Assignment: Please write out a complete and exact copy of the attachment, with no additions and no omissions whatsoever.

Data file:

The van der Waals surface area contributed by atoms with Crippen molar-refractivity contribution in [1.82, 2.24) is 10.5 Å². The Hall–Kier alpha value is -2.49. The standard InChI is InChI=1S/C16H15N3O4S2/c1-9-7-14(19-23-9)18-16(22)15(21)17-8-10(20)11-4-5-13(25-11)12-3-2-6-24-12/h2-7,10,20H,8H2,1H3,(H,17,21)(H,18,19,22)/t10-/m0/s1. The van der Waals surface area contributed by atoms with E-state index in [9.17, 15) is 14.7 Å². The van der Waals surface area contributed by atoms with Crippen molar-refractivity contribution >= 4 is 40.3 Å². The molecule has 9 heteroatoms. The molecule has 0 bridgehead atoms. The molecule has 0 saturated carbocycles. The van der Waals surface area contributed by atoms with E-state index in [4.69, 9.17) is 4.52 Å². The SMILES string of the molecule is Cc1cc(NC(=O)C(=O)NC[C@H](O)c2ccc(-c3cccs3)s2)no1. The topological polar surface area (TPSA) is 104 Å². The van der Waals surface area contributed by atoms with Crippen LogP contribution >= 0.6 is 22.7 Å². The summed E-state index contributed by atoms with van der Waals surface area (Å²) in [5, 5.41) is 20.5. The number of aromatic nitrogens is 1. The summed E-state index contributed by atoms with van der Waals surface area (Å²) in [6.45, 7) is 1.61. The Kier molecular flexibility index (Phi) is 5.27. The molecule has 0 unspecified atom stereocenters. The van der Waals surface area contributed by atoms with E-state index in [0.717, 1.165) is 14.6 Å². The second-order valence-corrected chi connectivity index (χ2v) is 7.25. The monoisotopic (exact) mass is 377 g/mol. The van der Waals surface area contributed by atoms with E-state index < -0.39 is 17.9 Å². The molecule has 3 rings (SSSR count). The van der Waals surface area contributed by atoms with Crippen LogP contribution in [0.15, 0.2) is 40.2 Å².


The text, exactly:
The van der Waals surface area contributed by atoms with Crippen molar-refractivity contribution in [1.82, 2.24) is 10.5 Å². The Hall–Kier alpha value is -2.49. The standard InChI is InChI=1S/C16H15N3O4S2/c1-9-7-14(19-23-9)18-16(22)15(21)17-8-10(20)11-4-5-13(25-11)12-3-2-6-24-12/h2-7,10,20H,8H2,1H3,(H,17,21)(H,18,19,22)/t10-/m0/s1. The van der Waals surface area contributed by atoms with E-state index in [9.17, 15) is 14.7 Å². The van der Waals surface area contributed by atoms with Crippen molar-refractivity contribution >= 4 is 40.3 Å². The molecule has 9 heteroatoms. The molecule has 0 bridgehead atoms. The molecule has 0 saturated carbocycles. The van der Waals surface area contributed by atoms with E-state index in [4.69, 9.17) is 4.52 Å². The SMILES string of the molecule is Cc1cc(NC(=O)C(=O)NC[C@H](O)c2ccc(-c3cccs3)s2)no1. The topological polar surface area (TPSA) is 104 Å². The van der Waals surface area contributed by atoms with Crippen LogP contribution >= 0.6 is 22.7 Å². The summed E-state index contributed by atoms with van der Waals surface area (Å²) in [5, 5.41) is 20.5. The number of aromatic nitrogens is 1. The summed E-state index contributed by atoms with van der Waals surface area (Å²) in [6.45, 7) is 1.61. The Kier molecular flexibility index (Phi) is 5.27. The molecule has 0 unspecified atom stereocenters. The van der Waals surface area contributed by atoms with E-state index in [0.717, 1.165) is 14.6 Å². The second-order valence-corrected chi connectivity index (χ2v) is 7.25. The monoisotopic (exact) mass is 377 g/mol. The van der Waals surface area contributed by atoms with E-state index < -0.39 is 17.9 Å². The molecule has 3 rings (SSSR count). The van der Waals surface area contributed by atoms with Crippen LogP contribution in [0.15, 0.2) is 40.2 Å².